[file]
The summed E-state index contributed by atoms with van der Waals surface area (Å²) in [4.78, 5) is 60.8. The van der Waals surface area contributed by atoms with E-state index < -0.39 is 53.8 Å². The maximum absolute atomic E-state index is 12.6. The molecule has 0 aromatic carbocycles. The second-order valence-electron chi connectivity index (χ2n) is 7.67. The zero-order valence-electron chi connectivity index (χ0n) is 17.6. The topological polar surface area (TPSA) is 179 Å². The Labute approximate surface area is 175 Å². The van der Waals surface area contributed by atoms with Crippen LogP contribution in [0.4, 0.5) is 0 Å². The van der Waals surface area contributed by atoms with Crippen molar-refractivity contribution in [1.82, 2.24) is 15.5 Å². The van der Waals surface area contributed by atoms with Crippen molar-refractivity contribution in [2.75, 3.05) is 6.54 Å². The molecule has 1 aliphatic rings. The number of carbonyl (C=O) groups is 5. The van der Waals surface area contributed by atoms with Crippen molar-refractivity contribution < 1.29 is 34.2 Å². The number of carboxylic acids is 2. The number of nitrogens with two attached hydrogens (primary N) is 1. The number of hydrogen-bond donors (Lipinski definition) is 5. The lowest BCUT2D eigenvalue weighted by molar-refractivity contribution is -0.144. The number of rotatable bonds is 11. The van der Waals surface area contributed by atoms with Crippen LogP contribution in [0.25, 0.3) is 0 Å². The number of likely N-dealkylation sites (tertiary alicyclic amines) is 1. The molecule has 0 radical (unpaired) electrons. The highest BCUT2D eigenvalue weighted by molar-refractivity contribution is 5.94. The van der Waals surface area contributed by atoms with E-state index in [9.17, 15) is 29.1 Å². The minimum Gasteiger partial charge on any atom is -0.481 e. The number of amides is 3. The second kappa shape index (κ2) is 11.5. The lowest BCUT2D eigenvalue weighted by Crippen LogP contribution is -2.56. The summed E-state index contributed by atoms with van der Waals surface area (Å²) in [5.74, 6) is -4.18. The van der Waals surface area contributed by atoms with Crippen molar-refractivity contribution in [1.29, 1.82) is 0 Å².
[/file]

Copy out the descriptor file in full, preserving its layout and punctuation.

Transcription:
The summed E-state index contributed by atoms with van der Waals surface area (Å²) in [4.78, 5) is 60.8. The van der Waals surface area contributed by atoms with E-state index < -0.39 is 53.8 Å². The maximum absolute atomic E-state index is 12.6. The molecule has 0 aromatic carbocycles. The second-order valence-electron chi connectivity index (χ2n) is 7.67. The zero-order valence-electron chi connectivity index (χ0n) is 17.6. The topological polar surface area (TPSA) is 179 Å². The Labute approximate surface area is 175 Å². The van der Waals surface area contributed by atoms with Crippen LogP contribution in [0.4, 0.5) is 0 Å². The van der Waals surface area contributed by atoms with Crippen molar-refractivity contribution in [1.82, 2.24) is 15.5 Å². The van der Waals surface area contributed by atoms with Crippen molar-refractivity contribution in [2.75, 3.05) is 6.54 Å². The molecule has 1 aliphatic rings. The number of carbonyl (C=O) groups is 5. The van der Waals surface area contributed by atoms with Crippen molar-refractivity contribution < 1.29 is 34.2 Å². The number of carboxylic acids is 2. The number of nitrogens with two attached hydrogens (primary N) is 1. The number of hydrogen-bond donors (Lipinski definition) is 5. The lowest BCUT2D eigenvalue weighted by molar-refractivity contribution is -0.144. The number of rotatable bonds is 11. The van der Waals surface area contributed by atoms with Crippen LogP contribution in [0.25, 0.3) is 0 Å². The number of likely N-dealkylation sites (tertiary alicyclic amines) is 1. The molecule has 0 radical (unpaired) electrons. The highest BCUT2D eigenvalue weighted by molar-refractivity contribution is 5.94. The van der Waals surface area contributed by atoms with E-state index in [9.17, 15) is 29.1 Å². The minimum Gasteiger partial charge on any atom is -0.481 e. The number of amides is 3. The second kappa shape index (κ2) is 11.5. The lowest BCUT2D eigenvalue weighted by Crippen LogP contribution is -2.56. The summed E-state index contributed by atoms with van der Waals surface area (Å²) in [5.74, 6) is -4.18. The van der Waals surface area contributed by atoms with Crippen molar-refractivity contribution in [1.29, 1.82) is 0 Å².